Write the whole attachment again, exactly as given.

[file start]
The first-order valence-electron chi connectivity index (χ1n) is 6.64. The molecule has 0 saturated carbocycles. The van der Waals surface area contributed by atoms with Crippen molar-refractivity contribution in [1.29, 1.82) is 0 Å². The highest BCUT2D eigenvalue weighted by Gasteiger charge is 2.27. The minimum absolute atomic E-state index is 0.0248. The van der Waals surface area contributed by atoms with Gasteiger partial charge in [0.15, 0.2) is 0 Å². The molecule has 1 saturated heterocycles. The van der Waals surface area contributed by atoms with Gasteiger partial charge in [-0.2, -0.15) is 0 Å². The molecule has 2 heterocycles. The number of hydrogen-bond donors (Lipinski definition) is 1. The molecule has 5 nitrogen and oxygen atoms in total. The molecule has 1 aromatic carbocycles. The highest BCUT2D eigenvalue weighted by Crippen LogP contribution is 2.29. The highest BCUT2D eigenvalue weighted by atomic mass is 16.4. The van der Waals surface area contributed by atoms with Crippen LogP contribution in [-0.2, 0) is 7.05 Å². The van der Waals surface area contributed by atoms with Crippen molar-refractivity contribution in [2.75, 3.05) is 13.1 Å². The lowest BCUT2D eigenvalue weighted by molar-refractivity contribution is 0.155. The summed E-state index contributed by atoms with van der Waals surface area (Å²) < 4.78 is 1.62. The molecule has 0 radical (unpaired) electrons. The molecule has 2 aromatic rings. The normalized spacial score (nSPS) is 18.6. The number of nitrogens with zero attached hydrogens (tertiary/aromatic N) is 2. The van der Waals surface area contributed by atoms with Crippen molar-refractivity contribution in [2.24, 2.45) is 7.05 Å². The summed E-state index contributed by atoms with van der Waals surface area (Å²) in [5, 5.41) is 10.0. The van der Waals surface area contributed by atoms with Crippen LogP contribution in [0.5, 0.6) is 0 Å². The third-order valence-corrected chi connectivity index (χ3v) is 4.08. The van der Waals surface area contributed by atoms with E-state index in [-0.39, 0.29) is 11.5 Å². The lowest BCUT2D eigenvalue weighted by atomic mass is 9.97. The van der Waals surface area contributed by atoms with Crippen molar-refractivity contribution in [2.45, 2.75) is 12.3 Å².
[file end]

The first-order valence-electron chi connectivity index (χ1n) is 6.64. The molecule has 0 saturated carbocycles. The van der Waals surface area contributed by atoms with Crippen molar-refractivity contribution in [1.29, 1.82) is 0 Å². The highest BCUT2D eigenvalue weighted by Gasteiger charge is 2.27. The minimum absolute atomic E-state index is 0.0248. The van der Waals surface area contributed by atoms with Gasteiger partial charge in [0.15, 0.2) is 0 Å². The molecule has 1 saturated heterocycles. The van der Waals surface area contributed by atoms with Gasteiger partial charge in [-0.2, -0.15) is 0 Å². The molecule has 2 heterocycles. The number of hydrogen-bond donors (Lipinski definition) is 1. The molecule has 5 nitrogen and oxygen atoms in total. The molecule has 1 aromatic carbocycles. The highest BCUT2D eigenvalue weighted by Crippen LogP contribution is 2.29. The highest BCUT2D eigenvalue weighted by atomic mass is 16.4. The van der Waals surface area contributed by atoms with Crippen LogP contribution in [-0.2, 0) is 7.05 Å². The van der Waals surface area contributed by atoms with Crippen molar-refractivity contribution in [2.75, 3.05) is 13.1 Å². The lowest BCUT2D eigenvalue weighted by molar-refractivity contribution is 0.155. The summed E-state index contributed by atoms with van der Waals surface area (Å²) < 4.78 is 1.62. The molecule has 0 radical (unpaired) electrons. The molecule has 2 aromatic rings. The normalized spacial score (nSPS) is 18.6. The number of nitrogens with zero attached hydrogens (tertiary/aromatic N) is 2. The van der Waals surface area contributed by atoms with Crippen molar-refractivity contribution in [2.24, 2.45) is 7.05 Å². The summed E-state index contributed by atoms with van der Waals surface area (Å²) in [5, 5.41) is 10.0. The van der Waals surface area contributed by atoms with Crippen LogP contribution in [0.5, 0.6) is 0 Å². The third-order valence-corrected chi connectivity index (χ3v) is 4.08. The van der Waals surface area contributed by atoms with E-state index in [-0.39, 0.29) is 11.5 Å². The lowest BCUT2D eigenvalue weighted by atomic mass is 9.97. The van der Waals surface area contributed by atoms with Crippen molar-refractivity contribution in [2.45, 2.75) is 12.3 Å².